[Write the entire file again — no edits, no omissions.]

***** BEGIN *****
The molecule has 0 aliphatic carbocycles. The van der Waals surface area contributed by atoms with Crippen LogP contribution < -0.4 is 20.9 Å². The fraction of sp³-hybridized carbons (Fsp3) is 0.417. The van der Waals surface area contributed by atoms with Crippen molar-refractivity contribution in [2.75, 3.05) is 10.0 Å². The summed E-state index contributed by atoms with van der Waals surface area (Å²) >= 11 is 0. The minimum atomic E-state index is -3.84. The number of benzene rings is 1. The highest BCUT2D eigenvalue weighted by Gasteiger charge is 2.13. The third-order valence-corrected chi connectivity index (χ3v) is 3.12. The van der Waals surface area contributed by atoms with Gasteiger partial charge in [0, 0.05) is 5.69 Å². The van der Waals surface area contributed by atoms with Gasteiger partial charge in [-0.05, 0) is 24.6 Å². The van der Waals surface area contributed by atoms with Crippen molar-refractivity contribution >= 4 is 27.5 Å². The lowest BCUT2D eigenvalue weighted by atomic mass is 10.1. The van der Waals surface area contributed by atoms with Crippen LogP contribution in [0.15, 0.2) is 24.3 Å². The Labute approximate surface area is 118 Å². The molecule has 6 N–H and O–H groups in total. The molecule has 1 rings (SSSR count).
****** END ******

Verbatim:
The molecule has 0 aliphatic carbocycles. The van der Waals surface area contributed by atoms with Crippen LogP contribution < -0.4 is 20.9 Å². The fraction of sp³-hybridized carbons (Fsp3) is 0.417. The van der Waals surface area contributed by atoms with Crippen molar-refractivity contribution in [2.75, 3.05) is 10.0 Å². The summed E-state index contributed by atoms with van der Waals surface area (Å²) >= 11 is 0. The minimum atomic E-state index is -3.84. The number of benzene rings is 1. The highest BCUT2D eigenvalue weighted by Gasteiger charge is 2.13. The third-order valence-corrected chi connectivity index (χ3v) is 3.12. The van der Waals surface area contributed by atoms with Gasteiger partial charge in [0, 0.05) is 5.69 Å². The van der Waals surface area contributed by atoms with Gasteiger partial charge in [-0.05, 0) is 24.6 Å². The van der Waals surface area contributed by atoms with Crippen molar-refractivity contribution >= 4 is 27.5 Å². The lowest BCUT2D eigenvalue weighted by atomic mass is 10.1. The van der Waals surface area contributed by atoms with Crippen LogP contribution in [0.15, 0.2) is 24.3 Å². The Labute approximate surface area is 118 Å². The molecule has 6 N–H and O–H groups in total. The molecule has 1 rings (SSSR count).